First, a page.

Cyberpolitics in International Relations

In This Review

Cyberpolitics in International Relations
by Nazli Choucri
The MIT Press, 2012
320 pp. $27.00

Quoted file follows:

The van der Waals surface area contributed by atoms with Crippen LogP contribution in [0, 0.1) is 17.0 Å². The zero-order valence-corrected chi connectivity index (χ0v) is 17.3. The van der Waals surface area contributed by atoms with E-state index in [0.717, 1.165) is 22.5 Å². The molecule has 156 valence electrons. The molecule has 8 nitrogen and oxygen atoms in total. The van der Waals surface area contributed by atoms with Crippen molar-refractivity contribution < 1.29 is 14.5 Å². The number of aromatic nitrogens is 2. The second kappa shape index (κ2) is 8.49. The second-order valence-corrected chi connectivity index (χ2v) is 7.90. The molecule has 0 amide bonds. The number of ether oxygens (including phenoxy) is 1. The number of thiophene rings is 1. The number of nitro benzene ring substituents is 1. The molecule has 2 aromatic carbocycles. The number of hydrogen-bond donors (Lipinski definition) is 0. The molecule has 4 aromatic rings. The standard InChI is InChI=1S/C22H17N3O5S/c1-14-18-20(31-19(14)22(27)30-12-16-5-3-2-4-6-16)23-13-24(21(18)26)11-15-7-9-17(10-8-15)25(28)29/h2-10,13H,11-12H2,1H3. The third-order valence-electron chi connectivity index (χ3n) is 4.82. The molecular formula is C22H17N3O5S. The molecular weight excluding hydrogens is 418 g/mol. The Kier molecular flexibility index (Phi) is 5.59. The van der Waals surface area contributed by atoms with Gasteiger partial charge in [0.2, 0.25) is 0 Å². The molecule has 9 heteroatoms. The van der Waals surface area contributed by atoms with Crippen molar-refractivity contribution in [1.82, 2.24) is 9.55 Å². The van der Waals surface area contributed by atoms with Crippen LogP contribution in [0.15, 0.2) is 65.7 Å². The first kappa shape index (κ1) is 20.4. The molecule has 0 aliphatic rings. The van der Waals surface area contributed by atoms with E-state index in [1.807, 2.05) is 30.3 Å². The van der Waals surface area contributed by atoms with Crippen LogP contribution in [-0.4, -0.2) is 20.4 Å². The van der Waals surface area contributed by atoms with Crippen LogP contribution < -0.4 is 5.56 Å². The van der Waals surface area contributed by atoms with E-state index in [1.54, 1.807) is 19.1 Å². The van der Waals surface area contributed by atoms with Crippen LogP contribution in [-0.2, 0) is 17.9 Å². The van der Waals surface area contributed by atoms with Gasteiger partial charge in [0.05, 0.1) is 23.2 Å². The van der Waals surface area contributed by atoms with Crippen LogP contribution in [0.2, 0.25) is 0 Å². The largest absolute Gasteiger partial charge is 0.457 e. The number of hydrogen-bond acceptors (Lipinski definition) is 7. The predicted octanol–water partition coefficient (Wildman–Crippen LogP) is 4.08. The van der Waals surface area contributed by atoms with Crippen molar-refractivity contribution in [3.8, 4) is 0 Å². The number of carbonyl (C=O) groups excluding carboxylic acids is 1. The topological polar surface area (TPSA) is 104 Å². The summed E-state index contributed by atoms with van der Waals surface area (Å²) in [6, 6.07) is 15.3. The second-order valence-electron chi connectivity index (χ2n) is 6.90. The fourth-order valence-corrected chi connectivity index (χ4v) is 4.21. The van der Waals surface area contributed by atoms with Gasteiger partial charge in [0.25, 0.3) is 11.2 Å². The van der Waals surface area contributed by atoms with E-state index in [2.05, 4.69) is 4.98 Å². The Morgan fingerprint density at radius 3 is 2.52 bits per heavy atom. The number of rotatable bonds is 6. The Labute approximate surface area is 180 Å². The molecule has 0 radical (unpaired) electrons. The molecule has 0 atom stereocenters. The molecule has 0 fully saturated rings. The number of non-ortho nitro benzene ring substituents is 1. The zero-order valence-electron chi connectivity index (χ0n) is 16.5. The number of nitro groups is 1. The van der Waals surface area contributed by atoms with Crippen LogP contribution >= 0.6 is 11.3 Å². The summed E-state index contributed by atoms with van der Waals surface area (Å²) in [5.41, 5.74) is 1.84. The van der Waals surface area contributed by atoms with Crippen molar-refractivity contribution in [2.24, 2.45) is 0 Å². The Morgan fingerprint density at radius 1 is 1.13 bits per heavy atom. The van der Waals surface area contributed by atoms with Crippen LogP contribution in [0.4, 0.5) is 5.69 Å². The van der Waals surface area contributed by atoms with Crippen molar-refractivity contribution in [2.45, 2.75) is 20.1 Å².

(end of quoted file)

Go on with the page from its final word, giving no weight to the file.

Cyberspace is creating new ways for individuals to interact, complicating old notions of sovereignty, stability, and security. People everywhere are gaining access to knowledge and to one another, but these growing connections are also creating new vulnerabilities. Choucri has put together a systematic guide to these issues, informed by international relations theory. She has mapped a world still in the making, illuminating the new political landscape of cyberspace and the ways it complicates states’ pursuits of power and wealth. The book examines the positive and negative implications of the revolution in communications technology: new ways for individuals to organize and give voice to fresh ideas, but also novel forms of crime, espionage, and war, along with new opportunities for authoritarian states to exercise control.